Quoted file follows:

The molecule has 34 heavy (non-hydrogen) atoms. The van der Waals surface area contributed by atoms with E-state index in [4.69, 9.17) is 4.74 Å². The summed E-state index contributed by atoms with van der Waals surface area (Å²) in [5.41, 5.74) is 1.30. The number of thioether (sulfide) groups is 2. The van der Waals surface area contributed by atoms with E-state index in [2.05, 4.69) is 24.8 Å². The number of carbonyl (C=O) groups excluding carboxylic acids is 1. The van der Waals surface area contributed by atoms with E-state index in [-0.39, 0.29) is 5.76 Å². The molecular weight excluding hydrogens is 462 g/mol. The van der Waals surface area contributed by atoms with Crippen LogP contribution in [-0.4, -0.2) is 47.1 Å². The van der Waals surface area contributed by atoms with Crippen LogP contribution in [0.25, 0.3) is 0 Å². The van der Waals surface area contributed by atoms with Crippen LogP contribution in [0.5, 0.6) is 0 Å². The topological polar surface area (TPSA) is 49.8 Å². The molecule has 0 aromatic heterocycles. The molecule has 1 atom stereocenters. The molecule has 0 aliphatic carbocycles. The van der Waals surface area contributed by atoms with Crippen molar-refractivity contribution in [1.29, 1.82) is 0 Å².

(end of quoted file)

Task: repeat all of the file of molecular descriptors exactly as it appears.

The molecule has 34 heavy (non-hydrogen) atoms. The van der Waals surface area contributed by atoms with E-state index in [4.69, 9.17) is 4.74 Å². The summed E-state index contributed by atoms with van der Waals surface area (Å²) in [5.41, 5.74) is 1.30. The number of thioether (sulfide) groups is 2. The van der Waals surface area contributed by atoms with E-state index in [2.05, 4.69) is 24.8 Å². The number of carbonyl (C=O) groups excluding carboxylic acids is 1. The van der Waals surface area contributed by atoms with E-state index in [-0.39, 0.29) is 5.76 Å². The molecular weight excluding hydrogens is 462 g/mol. The van der Waals surface area contributed by atoms with Crippen LogP contribution in [-0.4, -0.2) is 47.1 Å². The van der Waals surface area contributed by atoms with Crippen LogP contribution in [0.25, 0.3) is 0 Å². The van der Waals surface area contributed by atoms with Crippen LogP contribution in [0.5, 0.6) is 0 Å². The topological polar surface area (TPSA) is 49.8 Å². The molecule has 0 aromatic heterocycles. The molecule has 1 atom stereocenters. The molecule has 0 aliphatic carbocycles. The van der Waals surface area contributed by atoms with Crippen molar-refractivity contribution in [1.29, 1.82) is 0 Å².